Under PLA pressure, Taiwan’s F-16V fighter jets get new US missiles


Taiwan has armed its most advanced fighter jets with new air-to-air missiles, as People’s Liberation Army warplanes make regular sorties near the self-ruled island.

The Taiwanese air force said the AIM-9X Sidewinder missiles were bought from the United States and had recently been allocated to its F-16 Viper squadrons, which are scrambled to respond to PLA fly-bys.

The new missiles were delivered to Taiwan and installed in accordance with the scheduled plan, an air force spokesman said on Monday.

He added that all aircraft on standby to shadow PLA warplanes had to be fitted with weapons in line with combat readiness regulations.

A separate source with the air force said all 64 of Taiwan’s F-16Vs at the 4th Tactical Fighter Wing in Chiayi, in the southwest, had been fitted with AIM-9X Block II missiles to improve their tracking and precision-strike capabilities.

“In addition to the AIM-9X [missiles], an AIM-120 advanced medium-range air-to-air missile has also been mounted on one side of the fighter jets,” the source said.

F-16Vs at the 5th Tactical Fighter Wing in Hualien, in the island’s east, were also being fitted with those missiles, the person added.

AIM-9X missiles were used by the United States to shoot down an alleged Chinese spy balloon in US airspace in February.

Taiwan bought 140 of the AIM-9X Block II missiles from the US when it worked with defence contractor Lockheed Martin to upgrade its 141 F-16A/B versions of the fighter jets in 2016.

All the conversions are expected to be completed by the end of this year, and so far the F-16 squadrons in Hualien have taken delivery of more than 40 of the upgraded jets. In 2019, the US also approved the sale of 66 more F-16Vs to Taiwan for expected delivery in 2026.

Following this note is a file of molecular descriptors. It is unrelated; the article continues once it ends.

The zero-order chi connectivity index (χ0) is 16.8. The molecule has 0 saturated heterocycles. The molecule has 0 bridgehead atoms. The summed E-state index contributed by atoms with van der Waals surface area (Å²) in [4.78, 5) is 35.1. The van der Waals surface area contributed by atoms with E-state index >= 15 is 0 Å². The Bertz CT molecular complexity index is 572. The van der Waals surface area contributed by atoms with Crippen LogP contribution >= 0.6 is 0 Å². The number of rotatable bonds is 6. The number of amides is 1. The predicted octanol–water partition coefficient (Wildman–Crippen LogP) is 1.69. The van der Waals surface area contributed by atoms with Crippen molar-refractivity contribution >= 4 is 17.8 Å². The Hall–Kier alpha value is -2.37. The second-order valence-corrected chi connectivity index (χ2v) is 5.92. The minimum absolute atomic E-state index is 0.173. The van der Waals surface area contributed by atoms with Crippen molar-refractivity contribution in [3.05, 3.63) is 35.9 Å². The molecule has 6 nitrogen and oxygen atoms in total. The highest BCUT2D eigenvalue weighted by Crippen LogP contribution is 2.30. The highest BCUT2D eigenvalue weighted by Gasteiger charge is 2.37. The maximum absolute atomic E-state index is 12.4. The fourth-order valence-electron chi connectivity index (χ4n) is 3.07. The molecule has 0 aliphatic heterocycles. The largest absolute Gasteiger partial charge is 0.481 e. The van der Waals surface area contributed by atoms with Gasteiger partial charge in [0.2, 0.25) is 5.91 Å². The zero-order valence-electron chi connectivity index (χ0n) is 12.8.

In January, the island’s defence ministry also signed a NT$2.4 billion (US$78.4 million) contract to buy 100 more AIM-9X missiles from the US with full delivery expected by 2030.

“If equipped with the Joint Helmet Mounted Cueing System [JHMCS], the strike capability of the AIM-9X missile – which has an infrared heat-seeking guidance system and a high-explosive warhead – will be further boosted,” the source said.

According to the Taiwanese air force, the JHMCS gives pilots “first look, first shot” weapons engagement capabilities. Available in a night configuration, the system enables the pilot to accurately cue on-board weapons and sensors against enemy aircraft and ground targets.

But the source said the island had so far bought only 40 such systems for its F-16V squadrons, with each system costing around NT$12 million.

Taiwan’s F-16 fighter jets were previously fitted with older AIM and AIM-120 missiles, according to the source.

In March, the US announced the sale to Taiwan of 200 of the new AIM-120 missiles that use active transmit-receive radar guidance and are capable of all-weather day-and-night operations.

Taiwan has been under constant military pressure from Beijing, which views the island as part of its territory to be taken under control – by force if necessary. Most countries, including the US, do not see Taiwan as an independent state but are opposed to a change of the status quo by force.

In August, the PLA staged unprecedented live-fire drills around the island after then-US House speaker Nancy Pelosi visited Taipei in a trip seen by Beijing as a violation of its sovereignty.

Since then, the PLA has intensified its military operations around Taiwan, with its warplanes entering the island’s air defence identification zone on a near-daily basis, crossing the informal median line that separates the two sides of the Taiwan Strait, and even encircling the island.

Each time, Taiwan’s air force has to scramble its fighter jets in response.


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